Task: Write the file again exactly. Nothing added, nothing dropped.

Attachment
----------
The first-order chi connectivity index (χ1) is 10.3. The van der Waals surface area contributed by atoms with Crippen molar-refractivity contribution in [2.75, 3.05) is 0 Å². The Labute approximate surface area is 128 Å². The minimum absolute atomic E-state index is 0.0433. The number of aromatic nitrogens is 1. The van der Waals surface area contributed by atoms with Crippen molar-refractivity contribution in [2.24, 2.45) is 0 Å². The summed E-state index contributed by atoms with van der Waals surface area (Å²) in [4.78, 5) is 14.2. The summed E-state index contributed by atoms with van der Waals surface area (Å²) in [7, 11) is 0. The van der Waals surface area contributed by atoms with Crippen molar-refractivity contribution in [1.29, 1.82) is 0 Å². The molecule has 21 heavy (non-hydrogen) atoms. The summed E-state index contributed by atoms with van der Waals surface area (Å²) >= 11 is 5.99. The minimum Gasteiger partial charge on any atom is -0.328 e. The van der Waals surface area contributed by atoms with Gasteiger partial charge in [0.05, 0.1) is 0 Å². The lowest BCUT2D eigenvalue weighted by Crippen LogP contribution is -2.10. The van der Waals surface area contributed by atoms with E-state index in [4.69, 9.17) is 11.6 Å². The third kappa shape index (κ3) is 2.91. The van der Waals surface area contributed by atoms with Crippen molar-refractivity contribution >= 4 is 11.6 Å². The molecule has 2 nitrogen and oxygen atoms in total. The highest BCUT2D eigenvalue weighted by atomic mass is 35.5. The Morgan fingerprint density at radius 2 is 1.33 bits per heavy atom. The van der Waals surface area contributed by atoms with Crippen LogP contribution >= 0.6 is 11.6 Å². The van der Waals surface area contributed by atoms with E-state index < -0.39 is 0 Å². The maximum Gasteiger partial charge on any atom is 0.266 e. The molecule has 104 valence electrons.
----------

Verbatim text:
The first-order chi connectivity index (χ1) is 10.3. The van der Waals surface area contributed by atoms with Crippen molar-refractivity contribution in [2.75, 3.05) is 0 Å². The Labute approximate surface area is 128 Å². The minimum absolute atomic E-state index is 0.0433. The number of aromatic nitrogens is 1. The van der Waals surface area contributed by atoms with Crippen molar-refractivity contribution in [2.24, 2.45) is 0 Å². The summed E-state index contributed by atoms with van der Waals surface area (Å²) in [4.78, 5) is 14.2. The summed E-state index contributed by atoms with van der Waals surface area (Å²) in [7, 11) is 0. The van der Waals surface area contributed by atoms with Crippen molar-refractivity contribution in [1.29, 1.82) is 0 Å². The molecule has 21 heavy (non-hydrogen) atoms. The summed E-state index contributed by atoms with van der Waals surface area (Å²) >= 11 is 5.99. The minimum Gasteiger partial charge on any atom is -0.328 e. The van der Waals surface area contributed by atoms with Gasteiger partial charge in [0.05, 0.1) is 0 Å². The lowest BCUT2D eigenvalue weighted by Crippen LogP contribution is -2.10. The van der Waals surface area contributed by atoms with E-state index in [4.69, 9.17) is 11.6 Å². The third kappa shape index (κ3) is 2.91. The van der Waals surface area contributed by atoms with Crippen molar-refractivity contribution >= 4 is 11.6 Å². The molecule has 2 nitrogen and oxygen atoms in total. The highest BCUT2D eigenvalue weighted by atomic mass is 35.5. The Morgan fingerprint density at radius 2 is 1.33 bits per heavy atom. The van der Waals surface area contributed by atoms with Crippen LogP contribution >= 0.6 is 11.6 Å². The van der Waals surface area contributed by atoms with E-state index < -0.39 is 0 Å². The maximum Gasteiger partial charge on any atom is 0.266 e. The molecule has 104 valence electrons.